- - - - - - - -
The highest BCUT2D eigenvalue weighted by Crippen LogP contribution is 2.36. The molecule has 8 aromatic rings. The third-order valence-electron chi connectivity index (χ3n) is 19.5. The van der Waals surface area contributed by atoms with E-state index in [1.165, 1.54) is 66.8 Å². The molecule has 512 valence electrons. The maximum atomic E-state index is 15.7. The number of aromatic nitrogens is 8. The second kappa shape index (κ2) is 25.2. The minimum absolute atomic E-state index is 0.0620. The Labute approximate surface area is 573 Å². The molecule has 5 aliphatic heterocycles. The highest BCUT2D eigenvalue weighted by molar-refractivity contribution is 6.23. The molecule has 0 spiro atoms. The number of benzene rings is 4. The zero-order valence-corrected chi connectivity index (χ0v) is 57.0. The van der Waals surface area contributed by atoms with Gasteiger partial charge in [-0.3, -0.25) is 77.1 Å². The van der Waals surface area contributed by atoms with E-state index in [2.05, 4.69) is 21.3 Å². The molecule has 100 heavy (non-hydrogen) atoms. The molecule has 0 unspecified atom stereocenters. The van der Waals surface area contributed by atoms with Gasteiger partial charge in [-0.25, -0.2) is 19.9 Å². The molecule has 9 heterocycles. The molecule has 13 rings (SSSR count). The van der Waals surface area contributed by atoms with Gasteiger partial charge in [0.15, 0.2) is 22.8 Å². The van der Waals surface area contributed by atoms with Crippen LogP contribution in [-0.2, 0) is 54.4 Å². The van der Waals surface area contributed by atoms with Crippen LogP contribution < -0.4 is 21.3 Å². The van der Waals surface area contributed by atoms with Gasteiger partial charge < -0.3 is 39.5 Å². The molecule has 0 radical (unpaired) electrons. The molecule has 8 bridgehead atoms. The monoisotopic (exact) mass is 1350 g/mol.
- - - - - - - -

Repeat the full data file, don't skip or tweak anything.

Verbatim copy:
The highest BCUT2D eigenvalue weighted by Crippen LogP contribution is 2.36. The molecule has 8 aromatic rings. The third-order valence-electron chi connectivity index (χ3n) is 19.5. The van der Waals surface area contributed by atoms with E-state index in [1.165, 1.54) is 66.8 Å². The molecule has 512 valence electrons. The maximum atomic E-state index is 15.7. The number of aromatic nitrogens is 8. The second kappa shape index (κ2) is 25.2. The minimum absolute atomic E-state index is 0.0620. The Labute approximate surface area is 573 Å². The molecule has 5 aliphatic heterocycles. The highest BCUT2D eigenvalue weighted by molar-refractivity contribution is 6.23. The molecule has 0 spiro atoms. The number of benzene rings is 4. The zero-order valence-corrected chi connectivity index (χ0v) is 57.0. The van der Waals surface area contributed by atoms with Gasteiger partial charge in [-0.3, -0.25) is 77.1 Å². The van der Waals surface area contributed by atoms with E-state index in [2.05, 4.69) is 21.3 Å². The molecule has 100 heavy (non-hydrogen) atoms. The molecule has 0 unspecified atom stereocenters. The van der Waals surface area contributed by atoms with Gasteiger partial charge in [-0.25, -0.2) is 19.9 Å². The molecule has 9 heterocycles. The molecule has 13 rings (SSSR count). The van der Waals surface area contributed by atoms with Gasteiger partial charge in [0.15, 0.2) is 22.8 Å². The van der Waals surface area contributed by atoms with Crippen LogP contribution in [-0.2, 0) is 54.4 Å². The van der Waals surface area contributed by atoms with Crippen LogP contribution < -0.4 is 21.3 Å². The van der Waals surface area contributed by atoms with Gasteiger partial charge < -0.3 is 39.5 Å². The molecule has 0 radical (unpaired) electrons. The molecule has 8 bridgehead atoms. The monoisotopic (exact) mass is 1350 g/mol.